The process of adding new remote/worker nodes to the infrastructure has also been automated, and it can be performed with just one docker run command. Any number of nodes can be added in this way and the workloads (VNFs) will be scheduled on them. It is also possible to remove the nodes at any moment or add them later again. The VNFs running on these nodes will be scheduled to other nodes if there are enough availability. If there is no more nodes available, the workloads will be paused until there is enough hardware available.
The connection between these node is done through a VPN, this a different VPN from the 5TONIC-hosted VPN, and it is only set between the remote nodes and the ADOCKER master node. The connection to this VPN is fully automated, the user does not need to do anything else than running the command which joins the remote node to the platform. Thanks to this VPN the nodes can be added anywhere as long as the remote node is able to connect to the ADOCKER middleware and the VPN server.
VNF deployment on ad-hoc infrastructure
Once the nodes are joined to the infrastructure, they are added to a Kubernetes cluster, managed by the ADOCKER middleware. The middleware adds some labels to the kubernetes node in order to schedule the workloads in the right nodes. The remote nodes are labeled as “cloud=remote” while the master node is labeled as “cloud=private”. The architecture (arm, amd64, etc.) of the node, the operative system, the hostname, and so on are also labelled. Hence, the middleware can schedule the workloads (VNFs, NSs, etc.) to de deployed on the nodes where they should run on.
The deployment of the VNFs and NSs is done by the 5TONIC hosted OSM vía a VIM plugin. This plugin has been developed by Gradiant and makes use of the ADOCKER middleware REST API. It has been designed to emulate the behavior of OpenStack, or any other cloud provider compliant with the OSM VIM plugin interface. This is especially challenging in a Kubernetes environment, as he VIM plugin interface has been designed with VMs in mind and there is no direct (one to one) equivalence between the management of a Docker container (Kubernetes pod) and a Virtual Machine.
To allow this emulated management, the VIM plugin has to translate many of the methods in the interface to a set of different methods on the ADOCKER middleware API. The middleware then translates them to the Kubernetes native configuration. In addition, the default behaviour of Kubernetes has been modified with some plugins in order to close the difference between VMs and Containers for the VNFs, and not just for the OSM that is orchestrating them. These plugins consist mainly of CNI plugins for the network management in the VNF deployment. The plugins are installed and configured to allow the creation of isolated virtual network which can be connected to the containers through a network interface.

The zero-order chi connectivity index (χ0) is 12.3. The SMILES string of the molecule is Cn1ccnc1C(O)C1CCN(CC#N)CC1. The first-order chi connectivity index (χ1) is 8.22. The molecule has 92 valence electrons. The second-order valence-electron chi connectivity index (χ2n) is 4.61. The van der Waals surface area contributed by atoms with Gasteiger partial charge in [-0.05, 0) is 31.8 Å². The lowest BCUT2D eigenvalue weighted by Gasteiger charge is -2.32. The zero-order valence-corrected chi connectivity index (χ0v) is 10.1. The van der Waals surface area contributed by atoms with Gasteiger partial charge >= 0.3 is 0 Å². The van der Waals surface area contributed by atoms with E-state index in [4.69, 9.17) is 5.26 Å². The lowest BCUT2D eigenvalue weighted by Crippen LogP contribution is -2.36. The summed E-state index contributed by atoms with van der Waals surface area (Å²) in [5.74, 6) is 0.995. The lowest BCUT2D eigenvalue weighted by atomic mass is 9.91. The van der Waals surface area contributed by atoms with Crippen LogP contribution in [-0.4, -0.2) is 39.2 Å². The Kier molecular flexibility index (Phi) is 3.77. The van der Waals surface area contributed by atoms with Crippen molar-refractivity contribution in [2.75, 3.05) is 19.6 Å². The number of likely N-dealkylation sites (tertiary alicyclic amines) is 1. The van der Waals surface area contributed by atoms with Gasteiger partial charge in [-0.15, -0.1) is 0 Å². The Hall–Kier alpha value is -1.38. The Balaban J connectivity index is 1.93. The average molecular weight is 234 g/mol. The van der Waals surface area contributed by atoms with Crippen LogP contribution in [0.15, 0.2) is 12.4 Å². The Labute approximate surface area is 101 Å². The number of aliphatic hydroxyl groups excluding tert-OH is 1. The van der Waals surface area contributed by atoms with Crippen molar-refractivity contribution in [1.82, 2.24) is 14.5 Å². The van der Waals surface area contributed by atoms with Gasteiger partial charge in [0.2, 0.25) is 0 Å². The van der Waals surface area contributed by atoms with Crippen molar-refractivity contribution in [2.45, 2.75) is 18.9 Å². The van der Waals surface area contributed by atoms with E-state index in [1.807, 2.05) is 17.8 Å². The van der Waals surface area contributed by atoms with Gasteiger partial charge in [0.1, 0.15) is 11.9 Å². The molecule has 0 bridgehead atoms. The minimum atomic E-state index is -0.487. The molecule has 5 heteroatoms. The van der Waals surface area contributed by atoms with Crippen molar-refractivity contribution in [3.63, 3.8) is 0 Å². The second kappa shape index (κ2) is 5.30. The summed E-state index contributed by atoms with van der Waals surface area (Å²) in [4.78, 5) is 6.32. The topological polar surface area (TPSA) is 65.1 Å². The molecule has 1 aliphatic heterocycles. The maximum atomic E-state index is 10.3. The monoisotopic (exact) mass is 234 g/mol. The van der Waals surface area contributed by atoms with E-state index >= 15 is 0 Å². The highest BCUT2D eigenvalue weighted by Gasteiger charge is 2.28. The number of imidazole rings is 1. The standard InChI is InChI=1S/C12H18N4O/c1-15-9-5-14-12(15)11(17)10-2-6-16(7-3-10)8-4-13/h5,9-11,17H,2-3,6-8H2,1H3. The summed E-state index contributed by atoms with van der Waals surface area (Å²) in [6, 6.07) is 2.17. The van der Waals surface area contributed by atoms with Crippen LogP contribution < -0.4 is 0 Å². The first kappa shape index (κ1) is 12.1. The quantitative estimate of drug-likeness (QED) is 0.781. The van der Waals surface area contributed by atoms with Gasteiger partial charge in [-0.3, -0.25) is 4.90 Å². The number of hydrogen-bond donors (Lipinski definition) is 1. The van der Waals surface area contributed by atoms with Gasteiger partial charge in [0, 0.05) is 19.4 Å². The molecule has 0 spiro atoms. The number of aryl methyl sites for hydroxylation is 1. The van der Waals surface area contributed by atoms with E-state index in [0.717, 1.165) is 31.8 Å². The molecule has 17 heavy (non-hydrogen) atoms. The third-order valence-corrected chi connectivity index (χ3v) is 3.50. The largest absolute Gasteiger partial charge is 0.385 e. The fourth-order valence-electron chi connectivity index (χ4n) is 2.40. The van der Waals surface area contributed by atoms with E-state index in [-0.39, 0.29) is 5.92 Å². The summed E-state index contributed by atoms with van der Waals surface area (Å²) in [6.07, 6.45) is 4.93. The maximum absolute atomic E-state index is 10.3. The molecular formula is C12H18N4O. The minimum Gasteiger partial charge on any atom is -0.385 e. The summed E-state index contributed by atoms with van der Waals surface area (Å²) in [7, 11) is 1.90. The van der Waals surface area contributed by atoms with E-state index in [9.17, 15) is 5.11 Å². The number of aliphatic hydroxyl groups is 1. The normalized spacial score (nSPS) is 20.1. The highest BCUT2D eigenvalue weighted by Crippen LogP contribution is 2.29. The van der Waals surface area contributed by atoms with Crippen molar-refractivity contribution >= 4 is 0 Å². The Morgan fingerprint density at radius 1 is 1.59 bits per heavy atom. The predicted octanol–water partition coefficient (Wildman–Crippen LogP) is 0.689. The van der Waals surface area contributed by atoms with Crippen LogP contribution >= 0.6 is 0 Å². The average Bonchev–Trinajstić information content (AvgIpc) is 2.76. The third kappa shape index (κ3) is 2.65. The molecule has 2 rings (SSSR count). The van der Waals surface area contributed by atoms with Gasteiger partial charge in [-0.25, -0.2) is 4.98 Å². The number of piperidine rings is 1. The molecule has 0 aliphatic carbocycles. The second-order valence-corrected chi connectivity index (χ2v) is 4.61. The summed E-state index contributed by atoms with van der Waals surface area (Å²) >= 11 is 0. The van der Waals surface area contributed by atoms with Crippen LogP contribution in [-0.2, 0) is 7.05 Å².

Although the combination of the different plugins should be able to provide an unlimited number of network interfaces to the containers, this technology has proved no to be yet fully functional, and there are limitations in the way the virtual networks can be created and added to the containers. At this moment, the ADOCKER platform has a limitation of two network interfaces per container, one used for the data plane and another used for the control plane. This make not feasible to deploy some VNFs like routers or switches. The VNFs developers and experimenters must take this in consideration, as well as other limitations that come with the deployment of Docker containers through this platform.
A basic monitoring framework (previously developed by Gradiant) has been already integrated in some of the tools used to develop the ADOCKER platform. As this functionality seemed to be helpful, it has been included in ADOCKER platform. However, the integration into 5GINFIRE or OSM monitoring stack is not included.
This monitoring framework allows to know the load created by any of the VNFs and systems running on the platform. These load measurements include the RAM, CPU and network load, and can be visualized on a time graph, using time windows of different size and starting on different time instants.